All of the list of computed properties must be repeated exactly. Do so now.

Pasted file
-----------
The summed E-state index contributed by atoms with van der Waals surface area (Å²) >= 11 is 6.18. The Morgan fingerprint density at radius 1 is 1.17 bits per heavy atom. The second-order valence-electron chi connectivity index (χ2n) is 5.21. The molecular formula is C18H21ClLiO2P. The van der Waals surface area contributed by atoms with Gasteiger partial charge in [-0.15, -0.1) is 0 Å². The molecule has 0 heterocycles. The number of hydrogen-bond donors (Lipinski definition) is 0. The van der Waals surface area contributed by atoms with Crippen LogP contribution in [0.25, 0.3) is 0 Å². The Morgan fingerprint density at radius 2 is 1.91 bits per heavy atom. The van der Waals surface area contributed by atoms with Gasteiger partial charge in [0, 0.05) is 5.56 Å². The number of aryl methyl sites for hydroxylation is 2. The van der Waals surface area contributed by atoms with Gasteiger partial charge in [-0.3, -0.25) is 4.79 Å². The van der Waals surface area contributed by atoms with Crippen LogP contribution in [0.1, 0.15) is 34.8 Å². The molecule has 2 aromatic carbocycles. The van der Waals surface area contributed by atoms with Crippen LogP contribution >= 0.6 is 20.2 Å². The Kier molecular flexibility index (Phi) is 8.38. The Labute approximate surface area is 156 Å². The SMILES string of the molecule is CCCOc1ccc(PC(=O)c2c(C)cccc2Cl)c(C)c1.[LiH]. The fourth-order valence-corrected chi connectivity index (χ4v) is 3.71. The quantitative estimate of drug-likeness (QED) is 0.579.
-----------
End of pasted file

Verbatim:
The summed E-state index contributed by atoms with van der Waals surface area (Å²) >= 11 is 6.18. The Morgan fingerprint density at radius 1 is 1.17 bits per heavy atom. The second-order valence-electron chi connectivity index (χ2n) is 5.21. The molecular formula is C18H21ClLiO2P. The van der Waals surface area contributed by atoms with Gasteiger partial charge in [-0.15, -0.1) is 0 Å². The molecule has 0 heterocycles. The number of hydrogen-bond donors (Lipinski definition) is 0. The van der Waals surface area contributed by atoms with Crippen LogP contribution in [0.25, 0.3) is 0 Å². The Morgan fingerprint density at radius 2 is 1.91 bits per heavy atom. The van der Waals surface area contributed by atoms with Gasteiger partial charge in [0, 0.05) is 5.56 Å². The number of aryl methyl sites for hydroxylation is 2. The van der Waals surface area contributed by atoms with Gasteiger partial charge in [-0.3, -0.25) is 4.79 Å². The van der Waals surface area contributed by atoms with Crippen LogP contribution in [0.1, 0.15) is 34.8 Å². The molecule has 2 aromatic carbocycles. The van der Waals surface area contributed by atoms with Crippen LogP contribution >= 0.6 is 20.2 Å². The Kier molecular flexibility index (Phi) is 8.38. The Labute approximate surface area is 156 Å². The SMILES string of the molecule is CCCOc1ccc(PC(=O)c2c(C)cccc2Cl)c(C)c1.[LiH]. The fourth-order valence-corrected chi connectivity index (χ4v) is 3.71. The quantitative estimate of drug-likeness (QED) is 0.579.